Here they are:
1. Performing social work — Not the type you’re thinking about. At networking events, it’s great to be a social butterfly and flutter around talking about movies, vacation spots and children’s birthday parties. You should have fun! But remember why you’re there: to gain more business, land a job, learn something or problem-solve. If you’re there for social networking (as in making friends and landing dates), then it’s a different business plan and probably a different meeting altogether. But my remaining points still apply!
2. Focusing on the sale — Repeat after me: No selling ever! Focus on the relationships and then the business will come. Maybe not right away, but it takes time to develop relationships. There isn't a business meeting, networking function, chamber mixer, meet-up or association gathering I've attended where a financial planner, travel agent, Web developer, social media guru or network marketer isn't pitching me their business. Don’t be one of them. Be there to make connections, start relationships, learn something and help someone. That’s why you’re there.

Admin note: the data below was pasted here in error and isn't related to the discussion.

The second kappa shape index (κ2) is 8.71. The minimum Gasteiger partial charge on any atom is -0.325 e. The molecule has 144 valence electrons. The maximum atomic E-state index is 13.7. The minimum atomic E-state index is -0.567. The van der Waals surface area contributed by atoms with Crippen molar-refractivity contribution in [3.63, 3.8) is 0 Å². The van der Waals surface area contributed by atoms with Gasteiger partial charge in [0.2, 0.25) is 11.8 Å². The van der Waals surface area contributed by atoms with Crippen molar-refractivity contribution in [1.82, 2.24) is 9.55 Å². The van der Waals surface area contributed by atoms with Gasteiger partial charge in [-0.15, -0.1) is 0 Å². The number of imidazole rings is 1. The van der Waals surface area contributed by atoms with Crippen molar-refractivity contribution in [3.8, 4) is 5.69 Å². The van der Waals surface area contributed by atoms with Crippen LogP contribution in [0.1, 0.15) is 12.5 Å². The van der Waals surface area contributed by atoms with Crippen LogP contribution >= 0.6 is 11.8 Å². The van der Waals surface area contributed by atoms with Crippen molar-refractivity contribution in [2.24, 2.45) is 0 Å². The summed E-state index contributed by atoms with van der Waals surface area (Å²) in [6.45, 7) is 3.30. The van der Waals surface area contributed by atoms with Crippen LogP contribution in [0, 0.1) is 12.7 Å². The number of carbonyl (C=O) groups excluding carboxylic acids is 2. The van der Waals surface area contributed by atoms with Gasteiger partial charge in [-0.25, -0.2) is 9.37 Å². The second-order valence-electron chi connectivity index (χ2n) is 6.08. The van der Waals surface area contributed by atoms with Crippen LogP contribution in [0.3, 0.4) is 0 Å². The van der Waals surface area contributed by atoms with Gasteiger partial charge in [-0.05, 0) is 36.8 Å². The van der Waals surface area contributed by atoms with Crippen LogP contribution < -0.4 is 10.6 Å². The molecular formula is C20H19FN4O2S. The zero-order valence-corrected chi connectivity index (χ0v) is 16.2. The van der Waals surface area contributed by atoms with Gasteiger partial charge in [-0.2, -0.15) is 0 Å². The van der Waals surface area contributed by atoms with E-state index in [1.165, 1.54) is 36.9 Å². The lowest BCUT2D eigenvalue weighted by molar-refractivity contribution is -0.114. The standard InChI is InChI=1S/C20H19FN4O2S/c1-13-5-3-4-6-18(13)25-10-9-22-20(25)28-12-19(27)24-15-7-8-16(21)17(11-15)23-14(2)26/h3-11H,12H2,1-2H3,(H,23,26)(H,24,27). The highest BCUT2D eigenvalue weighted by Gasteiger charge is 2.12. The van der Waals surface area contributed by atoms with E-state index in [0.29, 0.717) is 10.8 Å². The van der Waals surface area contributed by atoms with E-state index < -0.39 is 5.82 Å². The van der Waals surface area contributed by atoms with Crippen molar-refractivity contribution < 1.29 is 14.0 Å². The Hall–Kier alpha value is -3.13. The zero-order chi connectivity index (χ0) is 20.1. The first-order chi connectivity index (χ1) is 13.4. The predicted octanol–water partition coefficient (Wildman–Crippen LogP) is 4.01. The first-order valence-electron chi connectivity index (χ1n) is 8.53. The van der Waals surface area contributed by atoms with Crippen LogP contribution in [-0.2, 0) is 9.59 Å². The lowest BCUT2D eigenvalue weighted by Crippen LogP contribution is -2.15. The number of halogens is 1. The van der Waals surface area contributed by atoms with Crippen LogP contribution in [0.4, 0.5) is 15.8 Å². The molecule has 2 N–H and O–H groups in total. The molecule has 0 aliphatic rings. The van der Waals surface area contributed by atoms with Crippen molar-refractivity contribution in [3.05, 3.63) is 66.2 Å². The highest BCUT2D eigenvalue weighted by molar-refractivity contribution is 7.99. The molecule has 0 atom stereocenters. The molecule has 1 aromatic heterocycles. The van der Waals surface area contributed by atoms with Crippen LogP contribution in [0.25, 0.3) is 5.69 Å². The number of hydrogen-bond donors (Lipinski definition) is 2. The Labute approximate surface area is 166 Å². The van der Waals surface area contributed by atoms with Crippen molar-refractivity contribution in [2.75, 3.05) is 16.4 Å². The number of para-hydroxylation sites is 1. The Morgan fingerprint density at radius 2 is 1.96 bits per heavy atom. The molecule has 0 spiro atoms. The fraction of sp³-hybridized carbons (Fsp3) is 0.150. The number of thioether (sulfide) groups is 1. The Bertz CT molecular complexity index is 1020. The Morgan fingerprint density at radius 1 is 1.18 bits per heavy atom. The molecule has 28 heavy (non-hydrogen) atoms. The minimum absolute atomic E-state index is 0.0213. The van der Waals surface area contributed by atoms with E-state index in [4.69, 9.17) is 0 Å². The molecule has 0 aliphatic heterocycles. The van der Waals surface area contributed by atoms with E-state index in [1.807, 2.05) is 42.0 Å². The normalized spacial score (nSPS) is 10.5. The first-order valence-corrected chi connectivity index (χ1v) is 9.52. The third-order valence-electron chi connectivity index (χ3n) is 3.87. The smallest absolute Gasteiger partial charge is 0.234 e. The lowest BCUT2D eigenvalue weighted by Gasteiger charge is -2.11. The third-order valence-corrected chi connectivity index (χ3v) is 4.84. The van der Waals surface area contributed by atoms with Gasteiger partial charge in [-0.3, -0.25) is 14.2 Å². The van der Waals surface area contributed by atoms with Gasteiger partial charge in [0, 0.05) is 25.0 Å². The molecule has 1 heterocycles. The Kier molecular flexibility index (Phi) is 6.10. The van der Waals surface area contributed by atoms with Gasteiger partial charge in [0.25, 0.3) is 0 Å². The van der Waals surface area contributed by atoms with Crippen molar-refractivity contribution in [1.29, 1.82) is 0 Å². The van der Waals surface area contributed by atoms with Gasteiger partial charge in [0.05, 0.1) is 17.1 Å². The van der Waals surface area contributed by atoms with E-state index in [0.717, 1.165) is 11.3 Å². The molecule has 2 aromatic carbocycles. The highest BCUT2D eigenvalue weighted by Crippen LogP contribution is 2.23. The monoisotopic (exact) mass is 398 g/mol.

3. Failing to get involved in the event itself — Put yourself to work. Introduce yourself to the event planner or coordinator and offer to help with handing out paperwork, raffles, greeting, registration or even arranging furniture. Bottom line, get involved! Even if those in charge don’t need your help, they will remember that you asked. Often it’s the thought that counts. Being a mover and shaker always translates into being a mover and shaker.
4. Getting too caught up with the refreshments — Don’t let the buffet table and the bar take you away from why you’re there ... unless that’s why you’re there. Grab a bite, sip a drink and keep your focus on who you’re looking to meet, what you’re going to say and what you want to accomplish. And then accomplish it.